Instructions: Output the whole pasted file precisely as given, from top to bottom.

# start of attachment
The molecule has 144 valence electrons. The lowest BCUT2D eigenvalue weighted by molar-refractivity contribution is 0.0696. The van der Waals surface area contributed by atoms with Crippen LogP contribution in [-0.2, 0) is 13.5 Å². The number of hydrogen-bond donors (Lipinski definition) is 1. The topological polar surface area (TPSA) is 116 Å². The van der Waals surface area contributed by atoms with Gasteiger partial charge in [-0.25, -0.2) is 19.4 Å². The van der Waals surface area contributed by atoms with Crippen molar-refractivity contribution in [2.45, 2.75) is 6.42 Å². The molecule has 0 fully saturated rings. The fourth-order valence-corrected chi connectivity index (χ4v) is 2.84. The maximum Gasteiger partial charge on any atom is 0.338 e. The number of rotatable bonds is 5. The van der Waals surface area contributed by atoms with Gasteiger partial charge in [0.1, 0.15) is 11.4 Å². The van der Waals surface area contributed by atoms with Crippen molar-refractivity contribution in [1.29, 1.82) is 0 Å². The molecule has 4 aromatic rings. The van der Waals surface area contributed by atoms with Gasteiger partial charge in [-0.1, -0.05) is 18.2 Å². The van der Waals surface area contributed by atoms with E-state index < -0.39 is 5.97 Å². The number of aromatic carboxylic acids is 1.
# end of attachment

The molecule has 144 valence electrons. The lowest BCUT2D eigenvalue weighted by molar-refractivity contribution is 0.0696. The van der Waals surface area contributed by atoms with Crippen LogP contribution in [-0.2, 0) is 13.5 Å². The number of hydrogen-bond donors (Lipinski definition) is 1. The topological polar surface area (TPSA) is 116 Å². The van der Waals surface area contributed by atoms with Gasteiger partial charge in [-0.25, -0.2) is 19.4 Å². The van der Waals surface area contributed by atoms with Crippen molar-refractivity contribution in [2.45, 2.75) is 6.42 Å². The molecule has 0 fully saturated rings. The fourth-order valence-corrected chi connectivity index (χ4v) is 2.84. The maximum Gasteiger partial charge on any atom is 0.338 e. The number of rotatable bonds is 5. The van der Waals surface area contributed by atoms with Gasteiger partial charge in [0.1, 0.15) is 11.4 Å². The van der Waals surface area contributed by atoms with Crippen molar-refractivity contribution in [1.29, 1.82) is 0 Å². The molecule has 4 aromatic rings. The van der Waals surface area contributed by atoms with Gasteiger partial charge in [-0.1, -0.05) is 18.2 Å². The van der Waals surface area contributed by atoms with E-state index < -0.39 is 5.97 Å². The number of aromatic carboxylic acids is 1.